This historic three-story Victorian Italianate style building was brought to life in 1889 and was one of the first hotels built from the ashes after the city’s famous Great Seattle fire earlier that year. Designed by James W. Hetherington and Clements as part of the Wittler Block, it was featured in what was Seattle’s original commercial district.
It opened in 1890, as the Elliott House. From 1891 to 1904, it converted Derig Hotel with 56 rooms and for a very short time was also known as the Star Lodge. By 1906, under new ownership it became The Cadillac Hotel highlighting 59 available rooms. The building had always catered to loggers, fishermen, railroad and shipyard workers employed within the area. In fact, during most of its long run, it served as a workmen’s hotel for young single men and offered cheap rooms at 25 to 50 cents a night. With its front side of the building running along 2nd Ave, the first floor operated a number of businesses on the street level including a lunch counter, a bar, a drugstore and various inexpensive restaurants.
By the late 1930’s, Pioneer Square fell into despair as more and more of the area’s historic buildings became rundown and abandoned. Most of its businesses and residents moved to the newer and more developed locations, which are now collectively known as Downtown. Keep in mind this was also before the region became the historic district we know today.
In 1970, the hotels and apartment buildings in the area took a drastic turn of events when on March 20th an arsonist set two fires at the Ozark Hotel that took over twenty lives. This tragic Seattle incident inspired the Ozark Ordinance, which made it mandatory for all hotels and apartment buildings to install sprinkler systems on upper floors. Unfortunately, most of these establishments within Pioneer Square were already in financial trouble and couldn’t afford the high costs of installing them. This hardship caused many locations to either shut down completely or close off their upper floors. This is exactly what transpired at the Cadillac Hotel as it permanently shut down the hotel portion, leaving just the main floor open for small businesses.
For more then 30 years, nothing but the deserted remains of furniture, half made up beds, clothes still hung in the closets and other personal objects of past lodgers rotted away in the uninhibited rooms. This endured until another tragic event would strike the hotel in 2001.
On February 28, a 6.8 magnitude earthquake known as the Nisqually Earthquake shook this old building almost to death. The results of the earthquake caused such an extreme amount of damage with the brick facade toppling to the sidewalk and onto parked cars, that the owner, fearful that the rest of the building was soon to follow, applied for a permit to have the building demolished on March 9th. However, many believed that the structure still had some life in her and could be saved, so the permits were denied. Right away work begun in search of how they could save the beloved landmark.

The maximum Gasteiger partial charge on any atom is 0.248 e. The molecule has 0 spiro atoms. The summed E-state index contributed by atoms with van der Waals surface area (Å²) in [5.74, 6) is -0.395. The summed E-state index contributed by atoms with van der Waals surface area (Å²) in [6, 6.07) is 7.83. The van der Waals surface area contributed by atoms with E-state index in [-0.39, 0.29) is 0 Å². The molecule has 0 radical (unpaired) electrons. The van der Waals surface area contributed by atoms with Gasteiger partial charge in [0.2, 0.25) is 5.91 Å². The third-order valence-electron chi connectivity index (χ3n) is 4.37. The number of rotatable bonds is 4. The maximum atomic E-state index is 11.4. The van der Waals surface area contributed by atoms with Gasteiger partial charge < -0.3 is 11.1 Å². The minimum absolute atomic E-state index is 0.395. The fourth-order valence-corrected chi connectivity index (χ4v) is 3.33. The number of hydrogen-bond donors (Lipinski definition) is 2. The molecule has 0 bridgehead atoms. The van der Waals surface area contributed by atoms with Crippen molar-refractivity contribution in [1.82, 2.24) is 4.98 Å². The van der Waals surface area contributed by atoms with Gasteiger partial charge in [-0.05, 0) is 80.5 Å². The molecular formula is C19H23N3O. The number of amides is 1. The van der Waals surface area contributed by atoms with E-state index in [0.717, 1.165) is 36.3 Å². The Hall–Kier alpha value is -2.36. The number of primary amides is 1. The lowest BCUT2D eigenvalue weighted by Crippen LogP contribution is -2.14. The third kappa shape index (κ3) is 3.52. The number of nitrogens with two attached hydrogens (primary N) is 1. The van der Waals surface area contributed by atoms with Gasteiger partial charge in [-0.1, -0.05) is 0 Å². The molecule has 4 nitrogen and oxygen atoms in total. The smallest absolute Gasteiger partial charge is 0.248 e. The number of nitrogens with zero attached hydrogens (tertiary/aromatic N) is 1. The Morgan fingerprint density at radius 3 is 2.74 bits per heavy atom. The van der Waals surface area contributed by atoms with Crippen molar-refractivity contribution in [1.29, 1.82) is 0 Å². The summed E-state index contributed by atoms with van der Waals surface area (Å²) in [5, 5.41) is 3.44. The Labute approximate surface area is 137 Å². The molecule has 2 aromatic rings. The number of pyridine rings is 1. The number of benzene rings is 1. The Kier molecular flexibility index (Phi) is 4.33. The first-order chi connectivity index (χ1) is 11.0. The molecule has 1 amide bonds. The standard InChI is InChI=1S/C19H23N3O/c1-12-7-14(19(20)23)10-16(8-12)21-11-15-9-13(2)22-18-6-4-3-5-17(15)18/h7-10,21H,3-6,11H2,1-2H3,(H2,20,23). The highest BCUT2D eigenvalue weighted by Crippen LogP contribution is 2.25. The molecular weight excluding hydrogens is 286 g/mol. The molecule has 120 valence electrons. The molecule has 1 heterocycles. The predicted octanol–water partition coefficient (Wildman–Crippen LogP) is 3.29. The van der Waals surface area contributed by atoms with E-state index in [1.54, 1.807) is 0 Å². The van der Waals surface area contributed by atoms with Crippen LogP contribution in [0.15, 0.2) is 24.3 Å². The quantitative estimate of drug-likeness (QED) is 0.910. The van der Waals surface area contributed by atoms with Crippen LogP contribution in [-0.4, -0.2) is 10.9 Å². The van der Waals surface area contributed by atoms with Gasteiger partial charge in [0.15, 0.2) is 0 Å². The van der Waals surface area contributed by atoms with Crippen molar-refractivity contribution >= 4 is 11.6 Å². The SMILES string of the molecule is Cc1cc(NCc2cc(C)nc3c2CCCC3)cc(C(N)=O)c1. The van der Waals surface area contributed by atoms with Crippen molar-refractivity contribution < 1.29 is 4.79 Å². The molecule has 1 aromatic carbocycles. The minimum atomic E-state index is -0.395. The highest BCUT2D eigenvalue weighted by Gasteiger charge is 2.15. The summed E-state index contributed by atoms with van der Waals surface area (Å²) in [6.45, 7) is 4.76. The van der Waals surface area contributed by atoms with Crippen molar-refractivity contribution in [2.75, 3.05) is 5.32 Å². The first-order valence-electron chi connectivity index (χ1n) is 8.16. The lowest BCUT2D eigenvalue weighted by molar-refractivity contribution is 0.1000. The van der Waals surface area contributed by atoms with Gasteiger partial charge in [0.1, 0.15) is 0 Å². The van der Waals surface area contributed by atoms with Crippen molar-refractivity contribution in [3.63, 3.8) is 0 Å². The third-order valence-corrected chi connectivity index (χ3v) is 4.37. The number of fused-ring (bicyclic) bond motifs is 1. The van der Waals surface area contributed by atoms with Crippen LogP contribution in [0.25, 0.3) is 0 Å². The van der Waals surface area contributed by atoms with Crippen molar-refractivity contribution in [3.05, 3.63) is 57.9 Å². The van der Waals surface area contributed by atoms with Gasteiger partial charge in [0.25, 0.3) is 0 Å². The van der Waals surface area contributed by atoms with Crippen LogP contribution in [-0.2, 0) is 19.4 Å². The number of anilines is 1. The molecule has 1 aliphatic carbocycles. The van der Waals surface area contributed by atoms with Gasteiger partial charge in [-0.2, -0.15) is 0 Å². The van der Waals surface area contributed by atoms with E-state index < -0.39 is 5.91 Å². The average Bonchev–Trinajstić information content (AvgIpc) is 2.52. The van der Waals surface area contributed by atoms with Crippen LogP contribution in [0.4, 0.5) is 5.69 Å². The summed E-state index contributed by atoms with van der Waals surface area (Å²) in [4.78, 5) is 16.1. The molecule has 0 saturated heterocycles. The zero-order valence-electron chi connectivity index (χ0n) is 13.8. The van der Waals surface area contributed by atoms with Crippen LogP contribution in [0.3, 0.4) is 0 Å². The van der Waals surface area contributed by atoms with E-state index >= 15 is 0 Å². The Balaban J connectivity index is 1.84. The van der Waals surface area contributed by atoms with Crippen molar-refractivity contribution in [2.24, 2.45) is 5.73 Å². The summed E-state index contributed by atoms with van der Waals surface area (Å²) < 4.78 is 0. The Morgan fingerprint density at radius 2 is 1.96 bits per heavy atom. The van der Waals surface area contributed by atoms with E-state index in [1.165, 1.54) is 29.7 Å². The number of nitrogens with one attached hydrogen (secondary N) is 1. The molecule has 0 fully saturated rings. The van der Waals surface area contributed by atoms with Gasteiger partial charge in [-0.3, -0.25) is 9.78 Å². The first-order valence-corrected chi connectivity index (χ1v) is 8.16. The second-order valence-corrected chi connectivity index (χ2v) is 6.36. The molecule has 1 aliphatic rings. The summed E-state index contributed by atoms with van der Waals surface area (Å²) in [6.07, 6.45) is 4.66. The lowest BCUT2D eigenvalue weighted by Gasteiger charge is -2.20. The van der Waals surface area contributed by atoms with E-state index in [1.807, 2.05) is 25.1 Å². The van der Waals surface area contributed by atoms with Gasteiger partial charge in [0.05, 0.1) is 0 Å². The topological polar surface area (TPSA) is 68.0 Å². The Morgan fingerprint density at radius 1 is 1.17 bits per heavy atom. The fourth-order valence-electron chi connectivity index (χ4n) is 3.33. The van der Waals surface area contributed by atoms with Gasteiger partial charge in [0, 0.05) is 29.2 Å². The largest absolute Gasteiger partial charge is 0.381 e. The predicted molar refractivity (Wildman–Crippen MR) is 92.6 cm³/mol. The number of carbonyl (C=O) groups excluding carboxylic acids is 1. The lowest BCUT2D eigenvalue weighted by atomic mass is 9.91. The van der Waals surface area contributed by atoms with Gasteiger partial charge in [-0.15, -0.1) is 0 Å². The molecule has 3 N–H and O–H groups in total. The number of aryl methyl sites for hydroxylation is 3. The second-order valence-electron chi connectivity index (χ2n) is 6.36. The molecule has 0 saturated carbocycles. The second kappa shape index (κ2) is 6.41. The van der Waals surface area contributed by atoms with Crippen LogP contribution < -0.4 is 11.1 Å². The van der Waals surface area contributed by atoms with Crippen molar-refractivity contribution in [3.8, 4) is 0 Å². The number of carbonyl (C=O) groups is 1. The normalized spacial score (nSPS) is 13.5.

The Cadillac’s heroes would be named Historic Seattle, a preservation organization founded in 1974 shortly after the Pioneer Square neighborhood was saved as a historic district with work to clean it up and preserve it. The organization obtained a $2.04 million Section 108 Loan to purchase the Cadillac Hotel from the City of Seattle Office of Economic Development.
Evicting its last resident, the Phoenix Underground, which operated as a popular nightclub in the basement, renovations to restore the Cadillac started in 2001 and ended in 2005. When the doors opened once again, the building functioned as a museum ran by the National Parks Service as the Klondike Gold Rush Museum. In fact, the building itself is listed in the National Park System as Washington’s smallest park, known as the Klondike Gold Rush National Historical Park. Then museum offers free admission and tells the story of Seattle’s most important part of the city’s history.
Today, the Cadillac stands strong reflecting its past inside and out. Nonetheless, with such history follows a few hauntings as well. Stories of apparitions wondering the upper offices, a strange sound here and there, even a strange ghostly presence felt in the elevator. These don’t compare to the sad tale of hearing a woman and her child crying late into the night. As to who she might be, many believe she is a single mother who took her and her child’s life after being evicted during hard times. Some say she was a prostitute who may have performed her own abortion and bled to death in her room. Whoever this sobbing entity might be, her sadness still echoes through the halls of a past newly restored.